In any event, by presenting camera tickets as a species of tax, proponents essentially acknowledge that their primary aim is to generate revenue. Yet even on that score, New Orleanians are getting a raw deal.
With a traditional tax, money is extracted by citizens and businesses and then used for public services. We can debate the utility of government versus money in the pocket of citizens, but both inarguably benefit the local economy in some fashion. Government hires people and provides services, while citizens spend money and fuel private enterprise.
On the flipside, a person who gets a camera ticket may reconsider a planned dinner excursion and instead eat beanie weenies at home to keep his budget in order. Local officials may forgo filling potholes when somebody else is taking a cut.
With the “camera tax,” a chunk of the money extracted from the citizen goes out of state. In this case, it journeys all the way to Arizona, the home of American Traffic Solutions (ATS), the private corporation hired to manage the automated traffic enforcement program. In 2008, the Times-Picayine reported that ATS would receive “$30 a ticket for the first 150 tickets a month from a camera and a smaller fee as the number of tickets mounts.”
In March of this year, WDSU News reported that “[t]he city has issued 1,467,247 citations since the traffic safety camera program started in 2008.” At $30 per ticket, that would have netted ATS in excess of over $44 million. Given that there’s a sliding scale here, though, let’s be generous and say that the number is half that, or $22 million. That’s still a lot of money.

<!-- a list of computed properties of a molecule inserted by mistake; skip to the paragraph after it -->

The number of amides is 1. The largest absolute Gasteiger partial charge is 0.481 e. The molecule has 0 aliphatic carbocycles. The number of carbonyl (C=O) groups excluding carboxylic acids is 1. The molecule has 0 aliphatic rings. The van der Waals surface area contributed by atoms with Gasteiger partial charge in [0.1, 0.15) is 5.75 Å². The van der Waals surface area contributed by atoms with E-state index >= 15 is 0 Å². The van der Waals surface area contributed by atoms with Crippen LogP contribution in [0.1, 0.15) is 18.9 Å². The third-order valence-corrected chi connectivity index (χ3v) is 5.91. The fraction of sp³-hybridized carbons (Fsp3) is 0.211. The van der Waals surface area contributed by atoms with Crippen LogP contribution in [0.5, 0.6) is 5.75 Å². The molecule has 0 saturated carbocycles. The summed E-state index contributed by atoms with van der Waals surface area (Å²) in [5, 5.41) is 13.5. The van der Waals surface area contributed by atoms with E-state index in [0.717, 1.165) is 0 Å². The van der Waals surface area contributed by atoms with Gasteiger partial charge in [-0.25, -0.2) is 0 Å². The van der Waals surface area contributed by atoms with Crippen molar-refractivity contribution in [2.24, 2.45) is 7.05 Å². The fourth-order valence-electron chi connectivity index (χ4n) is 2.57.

Thus, it’s clear that tens of millions of dollars have left the City of New Orleans for drier pastures in Arizona. Money that may otherwise have gone either to the city or to local enterprise is simply siphoned out.
This is not the way a “sin tax” normally works. We’re taking a substantial amount of cash out of the local economy and sending it away. ATS surely spends its money on operations, but most of those operations aren’t here and don’t benefit the city. Can that really be best for New Orleans?
If the cameras at least improved traffic safety and thus spared the NOPD the burden of traffic enforcement, that would at least be something. Alas, even that claim is suspect. Studies are mixed on whether traffic cameras reduce the impact of accidents. While T-bone collisions are mitigated, rear-end collisions tend to skyrocket. Arguably, the cameras are mixed bag safety-wise.
Nevertheless, when revenue is the only concern, schemes like traffic cameras become an attractive option to cash-hungry politicians. I simply propose that we not forget what this is, and appropriately regard this budget as an ongoing travesty.
Owen Courrèges, a New Orleans attorney and resident of the Garden District, offers his opinions for UptownMessenger.com on Mondays. He has previously written for the Reason Public Policy Foundation.